These days, contemporary educators understand that many factors play a role in a student’s education beyond their ability with a textbook. As growing individuals, students have many different needs, and not all are academic. Educators at all levels are beginning to understand the importance of social-emotional learning (SEL).
SEL is the process of helping students develop social and emotional skills that will serve them in all areas of life, now and in the future. The educational nonprofit — the Collaborative for Academic, Social, and Emotional Learning (CASEL) — is one of the leading authorities on the topic. CASEL divides the concept of SEL into five principal parts: self-awareness, self-management, social awareness, relationship skills and responsible decision-making.
One of the most effective ways to promote healthy SEL and better classroom habits is by cultivating strong school-family partnerships (SFP). An SFP means actively involving parents or guardians in a student’s educational experience to further enhance their learning and abilities outside of the classroom.
A brief from the Colorado Department of Education (CDE) highlights research showing that when parents were more involved in their child’s education, students exhibited higher rates of “attendance, homework completion, and school completion, as well as elevated grades and test scores.” By including parents and guardians as an active part of education, they can better support a students’ needs and promote healthy development outside of the classroom. Research has also shown that better family involvement “helps with children’s cognitive, social, and emotional functioning” and has been “linked to increased self-esteem, improved behavior, and more positive attitudes toward school,” the brief notes.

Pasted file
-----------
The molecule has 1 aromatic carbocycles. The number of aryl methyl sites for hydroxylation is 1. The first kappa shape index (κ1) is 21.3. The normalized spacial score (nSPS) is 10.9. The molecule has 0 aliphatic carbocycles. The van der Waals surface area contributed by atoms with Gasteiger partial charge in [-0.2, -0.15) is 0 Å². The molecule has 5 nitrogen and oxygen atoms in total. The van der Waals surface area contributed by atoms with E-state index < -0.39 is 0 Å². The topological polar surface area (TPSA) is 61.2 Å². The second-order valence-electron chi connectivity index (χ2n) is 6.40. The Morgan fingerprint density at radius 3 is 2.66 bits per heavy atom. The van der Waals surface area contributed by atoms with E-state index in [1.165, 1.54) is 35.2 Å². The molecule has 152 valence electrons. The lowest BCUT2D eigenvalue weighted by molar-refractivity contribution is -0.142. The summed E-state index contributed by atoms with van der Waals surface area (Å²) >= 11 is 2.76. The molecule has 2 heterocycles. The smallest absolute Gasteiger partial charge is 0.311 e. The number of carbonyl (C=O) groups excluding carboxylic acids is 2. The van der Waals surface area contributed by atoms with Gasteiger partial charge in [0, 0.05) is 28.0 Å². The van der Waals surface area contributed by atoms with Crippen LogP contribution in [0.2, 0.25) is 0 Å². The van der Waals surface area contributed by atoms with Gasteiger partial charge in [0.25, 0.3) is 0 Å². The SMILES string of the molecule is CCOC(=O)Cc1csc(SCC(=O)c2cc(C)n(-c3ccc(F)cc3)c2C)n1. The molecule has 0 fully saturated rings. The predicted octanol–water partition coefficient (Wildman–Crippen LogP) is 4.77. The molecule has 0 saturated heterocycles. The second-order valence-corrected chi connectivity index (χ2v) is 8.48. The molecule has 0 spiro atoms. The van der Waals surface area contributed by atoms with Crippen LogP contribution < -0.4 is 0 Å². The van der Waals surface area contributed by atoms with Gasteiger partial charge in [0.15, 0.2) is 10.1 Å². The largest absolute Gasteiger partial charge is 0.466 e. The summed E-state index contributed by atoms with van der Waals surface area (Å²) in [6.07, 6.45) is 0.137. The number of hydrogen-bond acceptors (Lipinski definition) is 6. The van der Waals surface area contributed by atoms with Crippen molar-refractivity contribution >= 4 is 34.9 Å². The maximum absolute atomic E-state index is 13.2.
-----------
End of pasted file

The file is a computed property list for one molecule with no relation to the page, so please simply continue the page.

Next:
Forming Strong Relationships for Optimal Learning
A Master of Education in Curriculum and Teaching from Fitchburg State University prepares graduates with the level of proficiency and expertise in educational best practices to create robust partnerships between schools and families and foster vibrant, compelling learning experiences for students.
The underlying principles of SFPs are similar to that of SEL, placing importance on all elements of a student’s educational experience, both academic and otherwise. As the CDE brief puts it, “SEL and SFPs share a common mission: to create an engaging and supportive climate for learning both in school and at home.” By creating environments at school and at home that effectively complement one another, educators and families can offer more comprehensive support for the totality of children’s development.
As the Greater Good in Education program notes, a healthy school-family partnership is crafted around “shared values” and “emphasizes the strengths” of all parties involved. The collaboration should be between equals. Schools should respect and honor the different cultural backgrounds of students and their families and adapt their approach to SFPs accordingly. No two families are the same, so no two SFPs will be the same. As the CDE emphasizes, all successful SFPs “recognize and respect each other’s diverse styles, skills, and strengths.”
Enriching the Environment
When schools and families practice SEL principles within the framework of SFPs, they create a more enriching educational environment. Parents and guardians are more involved in students’ learning, reinforcing and supporting their lessons and development from the classroom. Educators can better connect with students by learning more about their home lives, backgrounds and even perceptions of SEL. This way, teachers can implement strategies that respect and accommodate the individual needs of students and their families.
These SEL and SFP best practices anchor the following courses in Fitchburg State’s online master’s program in curriculum and teaching: Strategies for Creating a Positive Learning Environment; Dynamic Perspectives in Education; Consultation and Collaboration Strategies. Completing these courses positions teachers to make positive contributions to school-family partnerships, ultimately benefiting not only the students but also the entire school district.